Bob Ross Paints You a Rosy Picture

Congratulations on your purchase
of the Bob Ross Joy of Painting, 

            Volume 31.  For $17.95 you’ll learn
how to fulfill your creative potential

through Bob’s patented Wet on Wet®
method, in which the world

is rewritten with a swept wrist
before it has had a chance to set.

Standing alone in the black, a blank
canvas before him, Bob conjures

for you a mountain first, then
mist and moss beneath the cliffs.

Watch as Bob indicates the sky.  The sky
could only ever be represented

with Prussian Blue, the color-fast,
non-toxic pigment used extensively

in the dyeing of uniforms pressed
to the bodies of young European

men marching side by side to war.
The sky will appear less militant

when mixed with a bit of white.  Where
did Bob learn to paint such skies?

Ten years in Alaska.  My favorite
Uncle asked me if I wanted to go there –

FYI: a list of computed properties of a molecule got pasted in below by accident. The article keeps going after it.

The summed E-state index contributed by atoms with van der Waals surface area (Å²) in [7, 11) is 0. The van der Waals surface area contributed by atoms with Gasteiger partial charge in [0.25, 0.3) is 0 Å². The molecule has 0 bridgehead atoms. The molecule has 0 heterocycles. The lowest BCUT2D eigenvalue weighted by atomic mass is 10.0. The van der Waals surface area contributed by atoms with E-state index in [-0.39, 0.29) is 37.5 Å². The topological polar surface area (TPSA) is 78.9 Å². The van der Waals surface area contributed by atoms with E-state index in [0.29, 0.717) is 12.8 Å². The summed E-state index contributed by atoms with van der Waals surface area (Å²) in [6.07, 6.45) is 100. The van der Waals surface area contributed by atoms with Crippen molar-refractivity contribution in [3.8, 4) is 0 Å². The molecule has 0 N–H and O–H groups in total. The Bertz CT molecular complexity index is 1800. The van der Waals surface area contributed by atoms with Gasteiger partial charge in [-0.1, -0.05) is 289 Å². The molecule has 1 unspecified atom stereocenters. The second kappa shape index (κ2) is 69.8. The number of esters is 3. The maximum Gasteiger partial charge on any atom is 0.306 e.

Uncle Sam, croons Bob.  He said if you
********don’t go you’re going to jail.

 That is how Uncle Sam asks you.
Ask Bob to show you that bit with

the fan brush again, how an entire lake –
the depth of which suggested

by shadow – can be achieved
by applying the hand’s tremor to paint.

There could be some fish down there,
or else a body swallowed up as if

it never existed and no one missed it.
The surface of the lake is just that calm.

Bob likes to finish off with some Titanium
White where the sun glints

off the surface.  Encouraged by Bob’s smile,
certain you’ve impressed him with your application

of his favorite pigments, you step
back to admire the brilliance of the white

against the blue.  This is the white
released by an Atom Bomb; Bob will

attest to that.  It eclipses the trees,
but no matter.  There are no mistakes, only

 happy accidents.  You’ll add another tree, then
another to fill in the blown-out center.

You won’t stop painting until you have an army of trees.

 

***

 

Emily Saland received her MFA from George Mason University, where she was the Heritage Writing Fellow and Editor of Phoebe: A Journal of Literature and Art.  Her poems have appeared in DIAGRAM, The Cincinnati Review, Smartish Pace, The Seneca Review, Radar Online, and elsewhere.  She works and teaches at Marist College, in Poughkeepsie, NY.

 

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